26. Conditions of Practice • Active practice – can be mental practice • Massed vs. spaced practice • Rest intervals early in training • Less meaningful, greater difficulty and amount the better spaced practice • Less capable, less experienced learner does better with spaced practice • Retention better with spaced practice • Whole vs. part Chapter 5

    27. Conditions of Practice • Overlearning • Knowledge of results/feedback • Important aspects • Provisions of feedback • Specify corrective actions • Reward/punishment consequences Chapter 5

    28. Retention • Meaningfulness of material • Degree of original learning • Retroactive interference – new learning interferes with old learning • Proactive – old learning interferes with the retention of new learning Chapter 5

    29. Seven Step Relapse-Prevention Training 1. Choose a skill to retain 2. Set goals 3. Commit to retain the skill 4. Learn coping (relapse prevention) strategies 5. Identify likely circumstances for first relapse 6. Practice coping (relapse prevention) strategies 7. Learn to monitor target skill Chapter 5

    30. Coping Strategies for Relapse Prevention – Part 1 of 2 Understand the relapse process Recognize difference between training and work setting Create an effective support network on the job Identify high risk situations Chapter 5

    31. Coping Strategies for Relapse Prevention – Part 2 of 2 Reduce emotional reactions that interfere with learning Diagnose specific support skills necessary to retain new skill Identify organizational support for skill retention Chapter 5

    32. Transfer of Training Stimulus Response Transfer same same positive same different negative different different zero/none Chapter 5

    33. Increasing Transfer • Maximize similarity • Practice • Provide a variety of situations and examples • Understand general principles • Support • Opportunity to perform on the job • Feedback and reinforcement • Develop and follow learning objectives Chapter 5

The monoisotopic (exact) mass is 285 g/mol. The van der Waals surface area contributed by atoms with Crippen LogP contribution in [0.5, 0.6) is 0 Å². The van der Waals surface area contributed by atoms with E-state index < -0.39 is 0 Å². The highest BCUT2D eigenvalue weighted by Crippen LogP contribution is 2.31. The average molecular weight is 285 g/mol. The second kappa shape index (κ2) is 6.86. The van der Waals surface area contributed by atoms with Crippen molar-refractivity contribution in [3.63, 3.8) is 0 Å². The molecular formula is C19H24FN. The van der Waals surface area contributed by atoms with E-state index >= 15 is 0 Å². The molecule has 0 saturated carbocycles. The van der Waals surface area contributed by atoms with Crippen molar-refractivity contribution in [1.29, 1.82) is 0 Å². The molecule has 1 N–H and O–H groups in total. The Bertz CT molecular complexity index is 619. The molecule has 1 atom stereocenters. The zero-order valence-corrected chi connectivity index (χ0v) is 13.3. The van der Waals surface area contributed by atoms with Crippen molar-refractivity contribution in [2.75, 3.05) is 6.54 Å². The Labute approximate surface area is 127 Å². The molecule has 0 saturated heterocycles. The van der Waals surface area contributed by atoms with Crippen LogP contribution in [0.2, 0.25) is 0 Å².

34. A Plan to Apply Skills Back on the Job 1. What skill/technique: (be specific) 2. What will using skill/technique look like: (be specific) 3. What are the positive and negative consequences of using and not using the skill. 4. What will a “slip” look like? 5. How will you feel if you slip back to old techniques? 6. Under what circumstances is a slip likely to occur? Chapter 5 7. What support is needed?

    35. Gagne-Briggs Nine Events of Instruction – Part 1 of 2 Chapter 5

    36. Gagne-Briggs Nine Events of Instruction – Part 2 of 2 Chapter 5

    37. Learning and Transfer Factors as related to Social Learning theory and Gagne Briggs theory of design – 1 of 5 Chapter 5

    38. Learning and Transfer Factors as related to Social Learning theory and Gagne Briggs theory of design – 2 of 5 Chapter 5

    39. Learning and Transfer Factors as related to Social Learning theory and Gagne Briggs theory of design – 3 of 5 Chapter 5

    40. Learning and Transfer Factors as related to Social Learning theory and Gagne Briggs theory of design – 4 of 5 Chapter 5

    41. Learning and Transfer Factors as related to Social Learning theory and Gagne Briggs theory of design – 4 of 5 Chapter 5

    42. Learning and Transfer Factors as related to Social Learning theory and Gagne Briggs theory of design – 5 of 5 Chapter 5

    43. Learning Curves • Negatively accelerated – material easy, experienced learner, high ability • Positively accelerated – material complex, learner inexperienced • S shaped – positively accelerated in early stages negatively in later (common) Chapter 5

    44. Plateaus in Learning • Hierarchy of habits • Motivation declines • Incorrect learning being eliminated • Learning material that is complex whole composed of several simple parts Chapter 5

    45. Perceptual Preferences • Print • Visual • Aural • Interactive • Tactile/manipulative • Kinesthetic/psychomotor • Olfactory Chapter 5